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Grammatically Speaking
by T. Leo Schmitt

If you have a question for Grammatically Speaking, please send it to GrammaticallySpeaking@tesol.org. We welcome all types of language questions.

Dear Mr. Schmitt,

I'm aware that it's British English, but is there a genuine reason why the BBC would not use the definite article for a ship's name in its article on the history of the Titanic? http://www.bbc.co.uk/history/titanic. Or was it perhaps an editor's flub?

Thanks for your answer.

Sincerely,
Lyn Steyne

Thank you for the question, Ms. Steyne. There are many varieties of English and although there are variations between them, the underlying grammar is clearly closely related.

Traditional Grammatical Explanation
The question of the definite article the is an extraordinarily complex issue, yet there are very clearly patterns of usage that are productive. One pattern in using the definite article is that when there is only one such item or restricted group (as in the Seven Wonders) in existence, we use the, as in the sun, the Pacific, or the Statue of Liberty. However, a second pattern is that we do not use a definite article with proper nouns as in Leo, America, or TESOL International Association. Clearly, as the above examples show, these two patterns can be mutually contradictory. What speakers have done to deal with this is to apply different patterns to different subgroups. Thus we use a definite article in cases such as for landmarks (the Taj Mahal), oceans and seas (the Mediterranean), island groups (the Moluccas), etc. On the other hand, we use no definite article for other groups, such as people (Ms. Steyne), countries (Brazil), and works of art (Twelfth Night or Gone with the Wind). With these two different groups, it makes it hard for learners of English to know what to do!

Types of vehicles/vessels tend to belong to the former group and take a definite article. Thus we have cars (the Batmobile), trains (the Orient Express), airplanes (the Spirit of Saint Louis), spaceships (the Enterprise), and ships (the Mary Celeste) taking definite articles. Thus your query is a natural one. We would expect the Titanic to follow the pattern and take a definite article. This would be standard and I cannot think of a single example of a ship that is routinely and generally called by its name without the definite article.

In any case, it seems clear that the general preference for ships, including the overwhelming data from the British National Corpus, is to use a definite article, and so the Titanic would seem preferable, but see below for some discussion on style.

Teaching Tips
As we saw above, dealing with a specific group such as vehicles/vessels is comparatively straightforward, but the patterns for definite articles remain problematic. This is especially so for those students whose languages make minimal or no use of articles. For advanced students, it can be worthwhile to explore the various groups, such as those mentioned above, that take or do not take a definite article.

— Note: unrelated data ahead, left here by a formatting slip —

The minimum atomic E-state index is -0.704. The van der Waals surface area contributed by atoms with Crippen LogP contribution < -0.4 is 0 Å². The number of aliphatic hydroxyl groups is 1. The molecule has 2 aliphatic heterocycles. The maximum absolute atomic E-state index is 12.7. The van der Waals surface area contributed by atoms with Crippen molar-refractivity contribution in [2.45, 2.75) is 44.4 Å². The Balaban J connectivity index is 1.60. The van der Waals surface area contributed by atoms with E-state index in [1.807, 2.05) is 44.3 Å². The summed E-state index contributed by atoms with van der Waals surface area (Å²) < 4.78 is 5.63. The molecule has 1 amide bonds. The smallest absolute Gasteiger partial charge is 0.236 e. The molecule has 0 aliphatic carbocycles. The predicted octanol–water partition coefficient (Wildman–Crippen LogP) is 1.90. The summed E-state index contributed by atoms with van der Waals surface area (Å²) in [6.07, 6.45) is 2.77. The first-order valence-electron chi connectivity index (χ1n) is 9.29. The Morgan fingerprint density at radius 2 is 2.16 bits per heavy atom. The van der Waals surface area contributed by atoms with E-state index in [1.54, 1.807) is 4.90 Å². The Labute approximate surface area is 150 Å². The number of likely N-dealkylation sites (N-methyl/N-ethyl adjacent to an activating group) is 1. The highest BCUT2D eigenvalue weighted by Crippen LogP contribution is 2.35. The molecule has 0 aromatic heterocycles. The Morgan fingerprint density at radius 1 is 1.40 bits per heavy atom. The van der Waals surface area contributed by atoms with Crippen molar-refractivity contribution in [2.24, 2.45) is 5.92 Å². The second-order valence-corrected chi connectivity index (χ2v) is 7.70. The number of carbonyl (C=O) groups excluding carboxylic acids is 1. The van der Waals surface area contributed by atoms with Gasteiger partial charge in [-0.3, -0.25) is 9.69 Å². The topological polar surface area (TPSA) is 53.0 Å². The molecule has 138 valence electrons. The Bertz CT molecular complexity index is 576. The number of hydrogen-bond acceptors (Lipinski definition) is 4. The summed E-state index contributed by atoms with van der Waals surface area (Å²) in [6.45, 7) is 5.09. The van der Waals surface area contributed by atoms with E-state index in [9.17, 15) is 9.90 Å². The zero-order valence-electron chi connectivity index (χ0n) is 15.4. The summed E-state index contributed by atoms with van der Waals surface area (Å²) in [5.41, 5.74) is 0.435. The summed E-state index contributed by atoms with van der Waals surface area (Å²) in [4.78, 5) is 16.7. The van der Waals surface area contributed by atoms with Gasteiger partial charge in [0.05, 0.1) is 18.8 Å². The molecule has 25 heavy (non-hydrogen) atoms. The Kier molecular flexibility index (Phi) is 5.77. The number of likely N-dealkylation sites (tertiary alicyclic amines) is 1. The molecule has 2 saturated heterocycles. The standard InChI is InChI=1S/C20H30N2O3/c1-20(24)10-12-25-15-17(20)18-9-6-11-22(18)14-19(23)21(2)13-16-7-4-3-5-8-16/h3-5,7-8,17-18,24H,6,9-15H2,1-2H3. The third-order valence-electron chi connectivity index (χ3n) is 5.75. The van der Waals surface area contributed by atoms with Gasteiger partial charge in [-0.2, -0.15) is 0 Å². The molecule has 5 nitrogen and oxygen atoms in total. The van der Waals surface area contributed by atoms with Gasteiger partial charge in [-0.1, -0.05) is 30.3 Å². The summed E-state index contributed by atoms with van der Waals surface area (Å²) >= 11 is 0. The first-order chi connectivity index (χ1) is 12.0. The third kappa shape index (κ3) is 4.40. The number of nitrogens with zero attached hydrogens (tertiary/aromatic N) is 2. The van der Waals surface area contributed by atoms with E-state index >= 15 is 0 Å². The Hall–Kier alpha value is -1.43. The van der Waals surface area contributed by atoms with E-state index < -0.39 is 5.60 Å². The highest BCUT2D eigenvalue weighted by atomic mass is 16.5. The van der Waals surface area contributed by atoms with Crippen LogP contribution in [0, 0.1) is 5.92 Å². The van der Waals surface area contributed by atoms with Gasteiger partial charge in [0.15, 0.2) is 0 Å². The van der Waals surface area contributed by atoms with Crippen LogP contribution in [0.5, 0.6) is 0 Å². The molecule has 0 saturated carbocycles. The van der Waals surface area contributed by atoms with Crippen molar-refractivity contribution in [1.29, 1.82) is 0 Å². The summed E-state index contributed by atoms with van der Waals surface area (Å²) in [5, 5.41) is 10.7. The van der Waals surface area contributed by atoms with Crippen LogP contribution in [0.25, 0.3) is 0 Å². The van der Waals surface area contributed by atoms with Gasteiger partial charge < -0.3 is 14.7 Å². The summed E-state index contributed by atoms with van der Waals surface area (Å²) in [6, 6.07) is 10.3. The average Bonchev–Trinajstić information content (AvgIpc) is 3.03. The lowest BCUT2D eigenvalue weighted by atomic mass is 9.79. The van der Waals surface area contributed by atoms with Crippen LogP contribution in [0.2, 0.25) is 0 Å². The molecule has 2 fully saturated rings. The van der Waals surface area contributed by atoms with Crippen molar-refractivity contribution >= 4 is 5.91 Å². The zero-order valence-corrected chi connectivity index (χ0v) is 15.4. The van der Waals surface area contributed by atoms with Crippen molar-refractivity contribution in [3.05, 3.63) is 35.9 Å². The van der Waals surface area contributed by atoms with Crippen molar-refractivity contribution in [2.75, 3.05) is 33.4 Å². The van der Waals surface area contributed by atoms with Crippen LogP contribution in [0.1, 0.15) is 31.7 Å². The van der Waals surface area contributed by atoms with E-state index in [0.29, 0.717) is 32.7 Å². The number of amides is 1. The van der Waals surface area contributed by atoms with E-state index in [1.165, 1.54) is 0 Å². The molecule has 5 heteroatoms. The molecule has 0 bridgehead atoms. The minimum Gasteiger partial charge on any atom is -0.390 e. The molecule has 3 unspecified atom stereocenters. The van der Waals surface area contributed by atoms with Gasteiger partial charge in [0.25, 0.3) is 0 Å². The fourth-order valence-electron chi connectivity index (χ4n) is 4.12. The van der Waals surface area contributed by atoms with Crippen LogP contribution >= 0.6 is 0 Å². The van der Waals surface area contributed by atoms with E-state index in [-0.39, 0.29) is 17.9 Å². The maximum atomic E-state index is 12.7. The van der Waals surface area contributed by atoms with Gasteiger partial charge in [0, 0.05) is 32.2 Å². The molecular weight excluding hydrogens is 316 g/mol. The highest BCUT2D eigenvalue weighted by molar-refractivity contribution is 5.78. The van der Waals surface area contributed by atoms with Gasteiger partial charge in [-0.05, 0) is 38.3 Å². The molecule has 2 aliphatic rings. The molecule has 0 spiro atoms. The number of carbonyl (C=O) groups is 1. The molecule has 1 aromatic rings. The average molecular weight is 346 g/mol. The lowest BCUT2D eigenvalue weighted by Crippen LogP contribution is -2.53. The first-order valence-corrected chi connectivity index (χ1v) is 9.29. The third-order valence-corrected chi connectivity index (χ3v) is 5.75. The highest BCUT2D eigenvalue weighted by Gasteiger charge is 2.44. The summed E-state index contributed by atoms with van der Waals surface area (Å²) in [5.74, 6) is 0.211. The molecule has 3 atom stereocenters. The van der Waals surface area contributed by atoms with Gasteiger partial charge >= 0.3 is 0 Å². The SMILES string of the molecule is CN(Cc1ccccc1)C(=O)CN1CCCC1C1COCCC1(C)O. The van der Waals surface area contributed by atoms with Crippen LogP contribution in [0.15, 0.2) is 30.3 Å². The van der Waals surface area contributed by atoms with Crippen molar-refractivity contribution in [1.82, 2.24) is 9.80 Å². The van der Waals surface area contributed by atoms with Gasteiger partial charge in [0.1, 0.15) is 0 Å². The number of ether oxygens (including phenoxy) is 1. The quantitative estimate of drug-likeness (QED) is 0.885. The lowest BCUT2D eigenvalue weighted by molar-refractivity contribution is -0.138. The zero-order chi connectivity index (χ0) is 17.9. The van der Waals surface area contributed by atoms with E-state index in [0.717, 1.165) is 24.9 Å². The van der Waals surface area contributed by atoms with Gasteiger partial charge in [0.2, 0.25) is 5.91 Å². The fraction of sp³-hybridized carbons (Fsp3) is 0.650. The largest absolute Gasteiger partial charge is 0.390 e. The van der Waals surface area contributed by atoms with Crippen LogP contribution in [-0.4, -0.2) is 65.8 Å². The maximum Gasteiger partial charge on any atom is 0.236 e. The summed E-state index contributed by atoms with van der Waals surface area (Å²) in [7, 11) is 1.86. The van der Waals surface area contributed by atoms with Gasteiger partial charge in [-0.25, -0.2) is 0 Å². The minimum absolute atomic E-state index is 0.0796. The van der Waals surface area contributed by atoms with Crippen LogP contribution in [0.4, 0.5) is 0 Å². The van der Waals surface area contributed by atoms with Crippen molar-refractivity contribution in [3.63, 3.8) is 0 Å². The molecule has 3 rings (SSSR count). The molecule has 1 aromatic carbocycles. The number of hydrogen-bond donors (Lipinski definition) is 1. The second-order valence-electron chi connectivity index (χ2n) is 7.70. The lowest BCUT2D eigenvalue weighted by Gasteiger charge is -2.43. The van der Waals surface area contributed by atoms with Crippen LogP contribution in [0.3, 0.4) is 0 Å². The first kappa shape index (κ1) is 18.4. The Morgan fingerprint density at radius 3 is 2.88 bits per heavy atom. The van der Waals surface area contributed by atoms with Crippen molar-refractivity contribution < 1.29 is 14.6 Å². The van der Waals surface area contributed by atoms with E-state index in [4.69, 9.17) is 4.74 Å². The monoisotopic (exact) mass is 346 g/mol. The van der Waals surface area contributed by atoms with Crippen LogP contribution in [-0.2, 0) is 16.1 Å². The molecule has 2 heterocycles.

On a broader note, we can look at one way of classifying the most common uses of the definite article.

The first is where an object has been previously mentioned and thus both reader and writer or speaker and listener know which noun we are talking about as in “I saw a cat this morning... and there wasn't a single point in which you would bear comparison with him. The cat's eyes were clear - yours are muddy.

The second use of the definite article is associated with a shared situational context, where both the reader and writer or speaker and listener know what is being referred to. This is more common in spoken language as we see the environment around us. One example would be the telephone in front of both speaker and listener as in “Finally, can you answer the phone when this happens?” Another example would be “Long live the Queen,” where the specific queen in question is known by those speaking.

The third common use of the definite article is when surrounding adjectives, clauses, or other markers modify the noun to narrow it down to a clear single example as in “The first cut is the deepest,” or “the car that was hit by a meteorite.

There are many other uses of the definite article that make it a very difficult concept to master for second language learners. This includes idioms such as “on the other hand” and “in the nick of time.” It is an ongoing process.

Language Notes